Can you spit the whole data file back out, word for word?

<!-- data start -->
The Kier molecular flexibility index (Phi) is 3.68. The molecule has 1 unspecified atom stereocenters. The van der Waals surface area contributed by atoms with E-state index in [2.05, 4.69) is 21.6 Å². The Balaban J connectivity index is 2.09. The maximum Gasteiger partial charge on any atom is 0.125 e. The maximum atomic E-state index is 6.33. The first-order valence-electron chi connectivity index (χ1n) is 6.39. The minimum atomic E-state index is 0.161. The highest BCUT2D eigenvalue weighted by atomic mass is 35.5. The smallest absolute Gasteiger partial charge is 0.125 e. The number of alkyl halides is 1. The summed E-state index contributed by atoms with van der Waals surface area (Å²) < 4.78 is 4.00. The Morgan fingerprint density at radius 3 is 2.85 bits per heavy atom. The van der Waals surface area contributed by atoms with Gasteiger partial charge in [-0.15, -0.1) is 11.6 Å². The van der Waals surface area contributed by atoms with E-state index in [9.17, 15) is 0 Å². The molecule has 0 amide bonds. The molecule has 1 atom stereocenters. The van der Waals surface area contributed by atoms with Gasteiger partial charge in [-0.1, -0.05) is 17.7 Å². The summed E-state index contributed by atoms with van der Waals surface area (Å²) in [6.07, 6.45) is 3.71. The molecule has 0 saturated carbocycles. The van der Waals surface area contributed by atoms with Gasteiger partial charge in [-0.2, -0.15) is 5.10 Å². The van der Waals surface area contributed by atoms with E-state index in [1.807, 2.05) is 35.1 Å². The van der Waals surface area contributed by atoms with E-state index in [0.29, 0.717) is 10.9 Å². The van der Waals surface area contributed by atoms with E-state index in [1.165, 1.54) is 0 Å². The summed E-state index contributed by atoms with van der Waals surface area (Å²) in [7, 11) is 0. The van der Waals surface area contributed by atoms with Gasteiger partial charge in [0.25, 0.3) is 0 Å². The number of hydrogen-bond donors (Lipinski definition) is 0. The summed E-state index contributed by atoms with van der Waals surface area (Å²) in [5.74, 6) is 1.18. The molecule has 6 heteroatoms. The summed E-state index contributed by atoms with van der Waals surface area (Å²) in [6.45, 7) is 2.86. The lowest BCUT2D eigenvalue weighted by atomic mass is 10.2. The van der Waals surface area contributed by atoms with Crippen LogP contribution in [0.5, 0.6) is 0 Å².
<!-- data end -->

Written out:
The Kier molecular flexibility index (Phi) is 3.68. The molecule has 1 unspecified atom stereocenters. The van der Waals surface area contributed by atoms with E-state index in [2.05, 4.69) is 21.6 Å². The Balaban J connectivity index is 2.09. The maximum Gasteiger partial charge on any atom is 0.125 e. The maximum atomic E-state index is 6.33. The first-order valence-electron chi connectivity index (χ1n) is 6.39. The minimum atomic E-state index is 0.161. The highest BCUT2D eigenvalue weighted by atomic mass is 35.5. The smallest absolute Gasteiger partial charge is 0.125 e. The number of alkyl halides is 1. The summed E-state index contributed by atoms with van der Waals surface area (Å²) < 4.78 is 4.00. The Morgan fingerprint density at radius 3 is 2.85 bits per heavy atom. The van der Waals surface area contributed by atoms with Gasteiger partial charge in [-0.15, -0.1) is 11.6 Å². The van der Waals surface area contributed by atoms with E-state index in [9.17, 15) is 0 Å². The molecule has 0 amide bonds. The molecule has 1 atom stereocenters. The van der Waals surface area contributed by atoms with Gasteiger partial charge in [-0.1, -0.05) is 17.7 Å². The summed E-state index contributed by atoms with van der Waals surface area (Å²) in [6.07, 6.45) is 3.71. The molecule has 0 saturated carbocycles. The van der Waals surface area contributed by atoms with Gasteiger partial charge in [-0.2, -0.15) is 5.10 Å². The van der Waals surface area contributed by atoms with E-state index in [1.807, 2.05) is 35.1 Å². The van der Waals surface area contributed by atoms with E-state index in [0.29, 0.717) is 10.9 Å². The van der Waals surface area contributed by atoms with E-state index in [1.165, 1.54) is 0 Å². The summed E-state index contributed by atoms with van der Waals surface area (Å²) in [7, 11) is 0. The van der Waals surface area contributed by atoms with Gasteiger partial charge in [0.25, 0.3) is 0 Å². The number of hydrogen-bond donors (Lipinski definition) is 0. The summed E-state index contributed by atoms with van der Waals surface area (Å²) in [5.74, 6) is 1.18. The molecule has 6 heteroatoms. The summed E-state index contributed by atoms with van der Waals surface area (Å²) in [6.45, 7) is 2.86. The lowest BCUT2D eigenvalue weighted by atomic mass is 10.2. The van der Waals surface area contributed by atoms with Crippen LogP contribution in [0.5, 0.6) is 0 Å².